This project will analyze the regulatory environment associated with the BC Services Card, which proposes to join the driver’s license and health care card into one super smart card. It will evaluate emergent ID card technologies, paying particular attention to the role ID card vendors play in evolving identity management frameworks.
Funded by the Privacy Commissioner of Canada and headed by Dr. Kate Milberry, the project aims to better assess the impact of these cards on data protection and identity integrity not only in the province, but in Canada generally. The research will attempt to determine which industries, including the payment card industries, are the primary private sector drivers and stakeholders of ID proposals. It will investigate which vendors will be involved in the production of the new card and its associated database(s), along with the ramifications of monetizing these.
To date, efforts to get information from the government about the new card have been either ignored or met with silence. This was surprising, as the card is a large identity information management project that marries two major public services, integrating their respective databases. We therefore filed several freedom of information requests, working closely with BC Freedom of Information and Privacy Association. The government has returned with no responsive records, fees in the thousands of dollars and extension requests. In the case of the Ministry of Health, there has been nothing but silence. MoH failed to respond to the first FOI request, filed in 2011 by FIPA. When FIPA complained to the Information and Privacy Commissioner of BC for deemed refusal, MoH responded (just two days before the hearing) with a blanket refusal of the request, invoking exemption under the Freedom of Information and Protection of Privacy Act. One day later they added cabinet confidences to the list of exemptions.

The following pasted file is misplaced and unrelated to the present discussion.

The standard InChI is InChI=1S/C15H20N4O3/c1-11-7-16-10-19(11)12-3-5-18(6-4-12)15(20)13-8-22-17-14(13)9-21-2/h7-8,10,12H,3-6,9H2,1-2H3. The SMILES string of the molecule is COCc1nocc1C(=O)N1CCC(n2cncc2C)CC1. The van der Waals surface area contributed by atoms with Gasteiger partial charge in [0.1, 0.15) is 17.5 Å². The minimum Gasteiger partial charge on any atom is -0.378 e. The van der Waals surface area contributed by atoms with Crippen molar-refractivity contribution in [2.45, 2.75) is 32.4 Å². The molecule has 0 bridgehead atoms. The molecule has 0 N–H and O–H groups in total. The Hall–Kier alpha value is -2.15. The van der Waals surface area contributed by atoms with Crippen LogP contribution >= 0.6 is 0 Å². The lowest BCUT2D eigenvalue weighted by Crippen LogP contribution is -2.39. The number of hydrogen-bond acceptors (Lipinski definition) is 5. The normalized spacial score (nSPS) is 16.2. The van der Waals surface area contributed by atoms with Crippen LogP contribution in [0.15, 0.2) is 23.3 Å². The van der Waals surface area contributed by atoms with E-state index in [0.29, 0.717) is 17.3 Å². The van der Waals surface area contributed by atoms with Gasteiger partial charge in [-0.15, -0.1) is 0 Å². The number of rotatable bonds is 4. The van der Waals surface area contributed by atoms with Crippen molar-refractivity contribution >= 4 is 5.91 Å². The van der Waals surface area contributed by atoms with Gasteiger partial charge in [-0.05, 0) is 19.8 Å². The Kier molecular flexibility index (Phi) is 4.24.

This is appears to be part of a general trend whereby governments are becoming less transparent to citizens. New research from FIPA found that non-responsive rates to FOI requests have nearly doubled over the past decade; non-responsive rates for media have increased by approximately 200%; and interest group non-responsive rates have risen by approximately 50%. In her 2010 report on timeliness of FOI responses, Privacy and Information Commissioner Elizabeth Denham wondered if the government was “…simply denying access or determining there were no responsive records to their requests.” source
We are currently awaiting responses to a second FOI request made to MoH, as well as to requests filed with ICBC, the Ministry of Citizen Services and Open Government, and the Office of the Chief Information Officer, all of whom have a hand in the BC Services Card project. We will post those documents if and as they become available. Below is all the information we have received to date: 600 heavily redacted documents from ICBC that cover the early planning stages of the BC Services Card.
For now the BC Services Card appears stalled. Originally slated to roll out November 2012, it has now been postponed till the new year. The website says only: “stay tuned.” The stated reason is a labour dispute with ICBC. Yet with the quiet relocation of Chief Information Officer Dave Nikolejsin to the Office of Environmental Assessment, the future of the BC Services Card seems uncertain.